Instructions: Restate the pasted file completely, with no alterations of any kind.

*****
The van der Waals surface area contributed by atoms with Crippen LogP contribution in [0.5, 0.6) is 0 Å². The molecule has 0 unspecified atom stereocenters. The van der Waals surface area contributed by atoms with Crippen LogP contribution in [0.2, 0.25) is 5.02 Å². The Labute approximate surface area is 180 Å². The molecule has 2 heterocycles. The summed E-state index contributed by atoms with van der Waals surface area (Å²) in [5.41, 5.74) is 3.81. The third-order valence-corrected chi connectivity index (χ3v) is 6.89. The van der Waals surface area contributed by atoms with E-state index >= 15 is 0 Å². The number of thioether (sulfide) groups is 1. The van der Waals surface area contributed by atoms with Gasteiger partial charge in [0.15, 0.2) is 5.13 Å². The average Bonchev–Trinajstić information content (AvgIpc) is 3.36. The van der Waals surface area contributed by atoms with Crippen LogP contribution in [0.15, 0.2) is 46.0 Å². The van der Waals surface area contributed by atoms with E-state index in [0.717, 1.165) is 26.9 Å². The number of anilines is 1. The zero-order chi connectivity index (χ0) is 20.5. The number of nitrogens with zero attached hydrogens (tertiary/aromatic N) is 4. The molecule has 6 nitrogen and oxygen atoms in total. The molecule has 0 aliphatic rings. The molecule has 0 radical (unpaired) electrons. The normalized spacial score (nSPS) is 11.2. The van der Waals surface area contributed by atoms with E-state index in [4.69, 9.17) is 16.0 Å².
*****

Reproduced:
The van der Waals surface area contributed by atoms with Crippen LogP contribution in [0.5, 0.6) is 0 Å². The molecule has 0 unspecified atom stereocenters. The van der Waals surface area contributed by atoms with Crippen LogP contribution in [0.2, 0.25) is 5.02 Å². The Labute approximate surface area is 180 Å². The molecule has 2 heterocycles. The summed E-state index contributed by atoms with van der Waals surface area (Å²) in [5.41, 5.74) is 3.81. The third-order valence-corrected chi connectivity index (χ3v) is 6.89. The van der Waals surface area contributed by atoms with E-state index >= 15 is 0 Å². The number of thioether (sulfide) groups is 1. The van der Waals surface area contributed by atoms with Gasteiger partial charge in [0.15, 0.2) is 5.13 Å². The average Bonchev–Trinajstić information content (AvgIpc) is 3.36. The van der Waals surface area contributed by atoms with Crippen LogP contribution in [0.15, 0.2) is 46.0 Å². The van der Waals surface area contributed by atoms with E-state index in [0.717, 1.165) is 26.9 Å². The number of anilines is 1. The zero-order chi connectivity index (χ0) is 20.5. The number of nitrogens with zero attached hydrogens (tertiary/aromatic N) is 4. The molecule has 6 nitrogen and oxygen atoms in total. The molecule has 0 aliphatic rings. The molecule has 0 radical (unpaired) electrons. The normalized spacial score (nSPS) is 11.2. The van der Waals surface area contributed by atoms with E-state index in [4.69, 9.17) is 16.0 Å².